Matthew’s language of ‘fulfilment‘ doesn’t appear to assume that the texts he cites are messianic, or pointing forward to some future reality. For many of them, they are instances in the story of Israel which make sense on their own terms within the story. But the story of Jesus, and particularly of his origins, follows the same pattern of the story of Israel, and so fills it out and brings it to its completion. In the case of Isaiah 7.14, a political and military threat looks about to overwhelm the people; the promise of God’s deliverance is that, in the lifetime of someone not yet born, God will bring deliverance and the people will know that God is with them. Although the Hebrew of Is 7.14 does not use the technical term for ‘virgin’ b’tula, neither does it use the normal word for ‘woman’ or ‘wife’, which we might have expected. Instead, the unusual term ‘alma for ‘young woman’ is used, someone sexually mature but not necessarily married, which the Greek translation (the Septuagint, LXX), translates parthenos. It is this term that Matthew uses, which our ETs rightly translate ‘virgin’.
Matthew is unembarrassed that the name ‘Immanuel’ (Hebrew imm- ‘with’, –anu- ‘us’, -el ‘God’) does not match the name Jesus, since they both provide the same Christolgoical emphasis. In the work of Jesus we see God saving his people; in the presence of Jesus we see God truly present with his people. Matthew offers in implicit terms what John makes explicit: the Word that was with God and was God has come to his people (John 1.14).
Joseph has been obedient to the word of the law; now he is obedient to the word of the angel in his dream. The process of betrothal and marriage is completed, though with one exception: Joseph does not ‘know’ Mary, the more usual euphemism for sexual union in OT and NT. Matthew has tweaked his OT citation, which talks of either the mother (Hebrew) or the king (Greek) naming the child, and instead says some unspecified ‘they’ will call him by his name. But for Matthew, it is important that Joseph as (adoptive) father now names the baby: ‘And he gave him the name Jesus’.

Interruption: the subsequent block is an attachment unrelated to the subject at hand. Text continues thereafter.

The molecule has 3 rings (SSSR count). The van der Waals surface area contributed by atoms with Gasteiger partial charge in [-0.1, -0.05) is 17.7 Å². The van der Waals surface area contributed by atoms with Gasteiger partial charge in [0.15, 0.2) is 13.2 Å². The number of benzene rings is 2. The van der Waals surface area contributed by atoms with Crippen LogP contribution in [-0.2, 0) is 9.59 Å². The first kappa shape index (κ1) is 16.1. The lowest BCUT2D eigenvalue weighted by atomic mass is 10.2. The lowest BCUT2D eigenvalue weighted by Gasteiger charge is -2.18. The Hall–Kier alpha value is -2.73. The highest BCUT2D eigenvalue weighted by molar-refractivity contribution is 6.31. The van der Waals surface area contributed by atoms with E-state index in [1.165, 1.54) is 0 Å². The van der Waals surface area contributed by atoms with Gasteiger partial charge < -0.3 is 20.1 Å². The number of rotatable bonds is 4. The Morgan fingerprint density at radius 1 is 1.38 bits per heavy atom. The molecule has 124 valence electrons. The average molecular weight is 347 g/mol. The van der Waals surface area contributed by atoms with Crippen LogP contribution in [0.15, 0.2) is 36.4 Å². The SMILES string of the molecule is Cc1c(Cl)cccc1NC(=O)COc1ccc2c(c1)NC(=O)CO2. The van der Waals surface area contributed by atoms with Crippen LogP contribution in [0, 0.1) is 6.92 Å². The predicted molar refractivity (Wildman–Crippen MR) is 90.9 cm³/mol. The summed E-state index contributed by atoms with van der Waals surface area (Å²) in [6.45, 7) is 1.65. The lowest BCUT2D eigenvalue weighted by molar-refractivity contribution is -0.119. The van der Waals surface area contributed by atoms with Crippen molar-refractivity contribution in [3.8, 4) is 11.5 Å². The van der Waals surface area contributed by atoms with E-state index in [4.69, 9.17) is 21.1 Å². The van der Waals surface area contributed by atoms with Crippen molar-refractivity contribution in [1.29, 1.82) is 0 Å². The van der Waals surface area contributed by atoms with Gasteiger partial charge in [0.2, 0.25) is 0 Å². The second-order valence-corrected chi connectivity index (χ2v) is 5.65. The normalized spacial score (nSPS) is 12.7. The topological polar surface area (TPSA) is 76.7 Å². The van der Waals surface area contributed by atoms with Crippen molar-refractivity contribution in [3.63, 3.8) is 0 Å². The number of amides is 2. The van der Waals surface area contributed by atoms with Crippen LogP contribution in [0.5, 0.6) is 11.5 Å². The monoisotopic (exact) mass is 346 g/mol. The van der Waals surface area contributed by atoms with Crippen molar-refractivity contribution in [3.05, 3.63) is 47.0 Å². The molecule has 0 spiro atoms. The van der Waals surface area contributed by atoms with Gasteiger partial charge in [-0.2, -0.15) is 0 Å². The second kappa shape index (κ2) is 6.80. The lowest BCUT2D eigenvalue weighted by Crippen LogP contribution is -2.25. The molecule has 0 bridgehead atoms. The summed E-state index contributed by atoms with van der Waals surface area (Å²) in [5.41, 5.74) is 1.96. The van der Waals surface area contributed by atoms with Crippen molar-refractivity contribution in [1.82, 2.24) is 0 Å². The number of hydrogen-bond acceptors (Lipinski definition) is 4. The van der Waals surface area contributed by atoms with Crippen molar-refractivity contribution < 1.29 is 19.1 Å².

Thus the genealogy is finally complete; Jesus is indeed the son of David, and as the anointed one will announce, in his ministry, the coming of the longed-for kingdom of God.
Ten years ago, Mark Greene of LICC in London wrote a great reflection on the role of Joseph in the story of the nativity.
Ordinary Joe – An Unsung Hero
There are many characters in the cast of the Christmas story that have gripped the Church’s imagination but there’s one that has rarely had a place in the spotlight.
There’s the Magi, exotic and somehow still gleaming in their silks after the long, dusty road from the East; there’s Gabriel, winged, magnificent, fearsome and gentle, chosen to make an offer that might be refused; there’s Simeon satisfied, no, exhilarated by something apparently so small – not even a hope fulfilled, just a hope assured; and, of course, there’s Mary, young, vulnerable but open to God’s plan and singing out words that will last forever.
And then there’s Joe. Honest, solid Joe.
The carpenter. The man in the background. Almost always depicted as so much older than Mary, even by Rembrandt. Old enough to be her father – the protector, not the lover, of a young bride. There’s Joe ushering the donkey along the road; there’s Joe being turned away by the innkeepers; there’s Joe watching the Wise Men offer their gifts. No prophetic songs soar from his heart. In fact, the Bible records not a single word of his, and he slips out of the story without even a sentence to mark his passing.
He’s a craftsman, a working man. God did not entrust his son to be fathered by a rabbi or a scribe or a Pharisee or a rich merchant but by Joe. A man who did not need an angel to appear him to change the direction of his life but only a dream. A man who put God’s agenda for his betrothed before his own hopes. A man who left his home and his business for the sake of the girl he loved and the God he loved. A man who set aside the sexual expression of his love for Mary until after Jesus’ birth, just as his son would set aside the joys of marriage and sexual love. A man who risked Herod’s murderous intent and was ready to lay down his life for his bride, just as his son would be ready to lay down his life for his bride – the church.
Maybe Jesus learned a thing or two from honest, solid Joe.
In an era where we like our heroes articulate, powerful and sparkling, Joe offers a different model. The Bible uses a telling phrase to describe him – he was a good man. Would that be epitaph enough for us? Good old Joe.
Collect for Joseph of Nazareth
God our Father,
who from the family of your servant David
raised up Joseph the carpenter
to be the guardian of your incarnate Son
and husband of the Blessed Virgin Mary:
give us grace to follow him
in faithful obedience to your commands;
through Jesus Christ your Son our Lord. Amen.
For video discussion of these issues, including the question of Joseph’s response, join James and Ian here: